The flag-burning and demonstration of anger by stakeholders of the racing fraternity outside the gates of the country’s only racetrack a few weeks ago was the physical demonstration of frustration that “no-racing” is having on a group of people who cannot seem to understand that EVERY Jamaican is having to sacrifice or give up something in order for the nation to conquer the COVID-19 Pandemic. The President of the United States would no doubt describe these people as “good people who just want to go back to work”.

No one can deny the devastating effect that no racing is having on the stakeholders, some of whom have no other means of earning a living and would have difficulty in qualifying for receiving money from the Government’s much-touted financial support. The promoting company SVREL has announced efforts and actions to reduce the economic cost of maintaining the track and providing the necessary infrastructure to keep the horses (still at the track) able to maintain health until the Government announces a relaxation of the conditions that make a return to live racing economically feasible.  Every day prolongs the agony of “no money”. It needs to be understood that the return of racing is going to be incumbent on the amount of money bet on the races (the handle) being enough to offset the cost of putting on the race card. The lifting of the curfew in St Catherine, the parish that is home to Caymanas Park, gave hope to some who believed that this would spur the promoter in announcing a date for the resumption of live racing.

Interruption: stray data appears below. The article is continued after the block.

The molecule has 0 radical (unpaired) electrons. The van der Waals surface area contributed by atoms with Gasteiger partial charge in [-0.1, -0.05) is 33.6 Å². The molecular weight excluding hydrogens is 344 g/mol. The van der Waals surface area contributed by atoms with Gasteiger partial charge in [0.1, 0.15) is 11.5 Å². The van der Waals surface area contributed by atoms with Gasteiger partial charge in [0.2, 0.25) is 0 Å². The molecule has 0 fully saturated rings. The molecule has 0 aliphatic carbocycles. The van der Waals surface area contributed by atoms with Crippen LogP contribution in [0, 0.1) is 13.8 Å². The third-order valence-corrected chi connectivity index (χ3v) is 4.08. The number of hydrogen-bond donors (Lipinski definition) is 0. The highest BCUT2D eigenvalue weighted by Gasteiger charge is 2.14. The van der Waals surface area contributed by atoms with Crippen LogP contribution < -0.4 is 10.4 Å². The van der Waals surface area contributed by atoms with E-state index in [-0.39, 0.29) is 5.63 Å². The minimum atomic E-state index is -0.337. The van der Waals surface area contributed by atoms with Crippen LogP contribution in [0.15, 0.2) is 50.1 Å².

A look at the cost of putting on a day of racing is necessary. First, the promoter has to pay the salaries of those who are responsible for the show. The announcers, workers at the track and off-track betting stations, and the purse, that sum of money paid out after every race that is divided up between the owner of the horse, the trainer, jockey, groom and breeder of the winner. The handle SHOULD be enough to cover this and hopefully provide a profit. So, if the race is going to be conducted without spectators (bettors) at the park, then there needs to be an increase in online betting as the social distance rules in place (for now) would ensure that betting at OTBs would be effectively zero.

Therefore, what is needed is for the promoter to lobby to have the rules regarding online betting or betting by phone or laptop adjusted to include that average bettor who at present is excluded from having an online account. When that is secured, the stakeholders would now have to reciprocate by agreeing to a reduction in the purse money that would reflect less for the owners, trainers, jockeys, grooms and breeders. That is the discussion that needs to be urgently convened. Everyone needs to sacrifice.

Everyone needs to look out for the other stakeholder. What has been remarkable so far is the paucity of information that is available outlining the reduction of training fees charged by trainers to owners whose horses are not being prepared for upcoming races and are just being kept “active” until the okay to return to racing is given. There is no doubt that the promoter has not done enough to foresee and plan for this shut down. To say that they have been blindsided would be an understatement. But all is not yet lost. The meetings advocated by the disgruntled stakeholders are indeed essential, but those attending MUST be prepared for give and take, because the prolonged closure of the track is going to make the return to live racing look DISMAL.

The unity touted by spokespersons encouraging citizens to cooperate in defeating the coronavirus is going to be vital when the stakeholders, regulators and promoters meet. Let us pray.

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